At this time, gas fuel quantity is controlled in a manner that magnetic field strength of a solenoid in the inside is varied according to a voltage supplied to the gas valve 12 and opening of the gas valve 12 is accordingly varied. Air quantity is controlled by a revolution of a fan motor which drives the inducer fan 13. Therefore, the controller has to detect the revolution to control the revolution of the fan motor. The process for detecting the revolution will be explained herein below.
The controller applies an operation voltage to the fan motor to drive the fan motor, which is accordingly operated after receiving the operation voltage. As the fan motor is operated, pulse signals are generated in a pulse signal generating part connected to the fan motor in proportion to the revolution.
Therefore, as shown in FIG. 3a, the number of pulses output in the pulse signal generating part of the fan motor is counted at constant time intervals, namely every second, to detect the revolution of the fan motor, whereby the revolution of the fan motor is renewed every second.
Meantime, in the event that the gas combustion condition is drastically changed, for example, the mode is changed from the weak mode to the strong mode, as shown in FIG. 3b, pulse recurrence intervals are varied several times for a second. As a result, the number of pulses is varied, and the revolution per minute (RPM) of the fan motor is also varied. In this case, the fan motor RPM cannot be exactly detected.
In the gas furnace of the conventional art, if the temperature control stage is varied, the air fuel ratio is varied instantaneously in accordance with the varied temperature control stage. That is to say, since the fan motor RPM has to be rapidly varied and the opening of the gas valve has to be rapidly varied to supply the air and the gas at the varied air fuel ratio, there inevitably exists a transient state, namely a state that the air fuel ratio is improper, wherein the combustion is unstable, excessive exhaust gas is generated, and an abnormal termination of the combustion is occurred because of environmental conditions and factors, thereby deteriorating performance in combustion.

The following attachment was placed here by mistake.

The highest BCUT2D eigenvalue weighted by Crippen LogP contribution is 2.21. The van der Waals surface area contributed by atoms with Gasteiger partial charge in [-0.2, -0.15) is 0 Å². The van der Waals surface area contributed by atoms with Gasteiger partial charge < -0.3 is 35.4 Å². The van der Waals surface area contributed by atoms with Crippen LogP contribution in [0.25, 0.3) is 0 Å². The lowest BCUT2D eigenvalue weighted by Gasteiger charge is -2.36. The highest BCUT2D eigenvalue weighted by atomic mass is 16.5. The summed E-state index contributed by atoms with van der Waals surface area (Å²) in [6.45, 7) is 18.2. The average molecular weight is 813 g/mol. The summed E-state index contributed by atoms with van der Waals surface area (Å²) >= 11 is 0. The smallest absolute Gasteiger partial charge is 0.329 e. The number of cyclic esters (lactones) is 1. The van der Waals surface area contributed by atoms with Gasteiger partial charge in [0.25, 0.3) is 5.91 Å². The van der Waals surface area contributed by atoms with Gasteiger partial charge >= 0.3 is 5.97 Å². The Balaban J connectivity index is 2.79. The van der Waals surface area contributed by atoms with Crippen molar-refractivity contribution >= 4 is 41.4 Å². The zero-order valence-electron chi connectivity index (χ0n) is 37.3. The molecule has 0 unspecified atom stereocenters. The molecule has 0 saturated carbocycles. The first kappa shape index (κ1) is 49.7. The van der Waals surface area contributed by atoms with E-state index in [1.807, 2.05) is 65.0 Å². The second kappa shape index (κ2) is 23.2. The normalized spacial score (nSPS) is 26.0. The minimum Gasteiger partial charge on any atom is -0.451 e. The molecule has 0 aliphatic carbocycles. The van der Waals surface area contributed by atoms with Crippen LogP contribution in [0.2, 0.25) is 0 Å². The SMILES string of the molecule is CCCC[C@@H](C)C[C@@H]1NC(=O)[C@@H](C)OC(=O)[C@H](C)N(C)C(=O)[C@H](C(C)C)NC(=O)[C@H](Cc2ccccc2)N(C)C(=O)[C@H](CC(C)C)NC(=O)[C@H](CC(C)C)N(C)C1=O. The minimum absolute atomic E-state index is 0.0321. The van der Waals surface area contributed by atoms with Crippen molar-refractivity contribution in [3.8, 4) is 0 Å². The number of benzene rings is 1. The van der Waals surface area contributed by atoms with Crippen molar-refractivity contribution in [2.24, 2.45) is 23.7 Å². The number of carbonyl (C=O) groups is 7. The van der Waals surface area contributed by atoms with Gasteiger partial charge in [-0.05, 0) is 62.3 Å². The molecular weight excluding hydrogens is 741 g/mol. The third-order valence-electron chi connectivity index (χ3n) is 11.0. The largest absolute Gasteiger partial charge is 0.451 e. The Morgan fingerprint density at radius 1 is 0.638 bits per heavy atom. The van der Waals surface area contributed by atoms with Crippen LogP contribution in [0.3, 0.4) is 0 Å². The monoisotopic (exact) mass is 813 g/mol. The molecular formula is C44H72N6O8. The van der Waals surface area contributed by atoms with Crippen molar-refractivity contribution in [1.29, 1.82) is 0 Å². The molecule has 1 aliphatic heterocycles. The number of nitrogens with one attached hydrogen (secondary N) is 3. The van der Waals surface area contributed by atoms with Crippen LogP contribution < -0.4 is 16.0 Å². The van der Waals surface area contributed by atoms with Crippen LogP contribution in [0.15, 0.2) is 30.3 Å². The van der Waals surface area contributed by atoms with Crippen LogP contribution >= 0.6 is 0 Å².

Accordingly, the present invention is directed to a method for controlling an air fuel ratio in a gas furnace that substantially obviates one or more problems due to limitations and disadvantages of the related art.
An object of the present invention is to provide a method for controlling an air fuel ratio in a gas furnace, which can maintain optimum performance in combustion irrespective of variation in temperature control stages.
Additional advantages, objects, and features of the invention will be set forth in part in the description which follows and in part will become apparent to those having ordinary skill in the art upon examination of the following or may be learned from practice of the invention. The objectives and other advantages of the invention may be realized and attained by the structure particularly pointed out in the written description and claims hereof as well as the appended drawings.
To achieve these objects and other advantages and in accordance with the purpose of the invention, as embodied and broadly described herein, there is provided a method for controlling an air fuel ratio in a gas furnace which drives a fan motor with a specified voltage, measures a cycle time of pulse signals generated during revolution of the fan motor, detects the number of revolutions of the fan motor according to the measured cycle time, and controls opening of a gas valve based on an average voltage of a PWM(Pulse Width Modulation) signal applied from a controller, the method including the steps of detecting data of variation in calorific value according to variation in a PWM count value, and data of variation in air quantity according to variation in the RPM(Revolution Per Minute) of the fan motor; detecting data of variation in the PWM count value according to the variation in the fan motor RPM by using the above calorific value variation data and the air quantity variation data variation data, and deriving a relational expression between the fan motor RPM and the PWM count value by using the PWM signal count value variation data; and applying the detected RPM to the relational expression until a calorific value reaches a level preset in a temperature control mode selected by a user during a burning operation of the gas furnace, and accordingly controlling a gas valve with the PWM count value.